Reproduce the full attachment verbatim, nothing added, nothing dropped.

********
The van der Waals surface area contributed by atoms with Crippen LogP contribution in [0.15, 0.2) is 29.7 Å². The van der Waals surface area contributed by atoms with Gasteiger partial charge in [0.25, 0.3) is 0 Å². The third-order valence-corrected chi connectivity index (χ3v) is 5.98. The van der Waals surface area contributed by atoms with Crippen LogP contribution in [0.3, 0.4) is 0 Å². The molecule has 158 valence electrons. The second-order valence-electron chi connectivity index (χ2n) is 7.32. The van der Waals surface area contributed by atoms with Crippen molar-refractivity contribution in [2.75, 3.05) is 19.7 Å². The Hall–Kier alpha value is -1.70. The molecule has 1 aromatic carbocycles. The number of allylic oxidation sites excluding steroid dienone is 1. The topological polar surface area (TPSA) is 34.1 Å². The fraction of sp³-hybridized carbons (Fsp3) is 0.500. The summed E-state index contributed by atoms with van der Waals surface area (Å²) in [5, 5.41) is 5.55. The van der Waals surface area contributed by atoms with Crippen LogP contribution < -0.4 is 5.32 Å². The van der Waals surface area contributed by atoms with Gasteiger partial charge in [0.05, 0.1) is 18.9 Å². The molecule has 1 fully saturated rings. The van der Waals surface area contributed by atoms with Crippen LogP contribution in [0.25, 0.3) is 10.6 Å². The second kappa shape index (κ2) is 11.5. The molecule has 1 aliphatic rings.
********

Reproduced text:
The van der Waals surface area contributed by atoms with Crippen LogP contribution in [0.15, 0.2) is 29.7 Å². The van der Waals surface area contributed by atoms with Gasteiger partial charge in [0.25, 0.3) is 0 Å². The third-order valence-corrected chi connectivity index (χ3v) is 5.98. The van der Waals surface area contributed by atoms with Crippen LogP contribution in [0.3, 0.4) is 0 Å². The molecule has 158 valence electrons. The second-order valence-electron chi connectivity index (χ2n) is 7.32. The van der Waals surface area contributed by atoms with Crippen molar-refractivity contribution in [2.75, 3.05) is 19.7 Å². The Hall–Kier alpha value is -1.70. The molecule has 1 aromatic carbocycles. The number of allylic oxidation sites excluding steroid dienone is 1. The topological polar surface area (TPSA) is 34.1 Å². The fraction of sp³-hybridized carbons (Fsp3) is 0.500. The summed E-state index contributed by atoms with van der Waals surface area (Å²) in [5, 5.41) is 5.55. The van der Waals surface area contributed by atoms with Crippen LogP contribution < -0.4 is 5.32 Å². The van der Waals surface area contributed by atoms with Gasteiger partial charge in [0.05, 0.1) is 18.9 Å². The molecule has 1 fully saturated rings. The van der Waals surface area contributed by atoms with Crippen LogP contribution in [0.25, 0.3) is 10.6 Å². The second kappa shape index (κ2) is 11.5. The molecule has 1 aliphatic rings.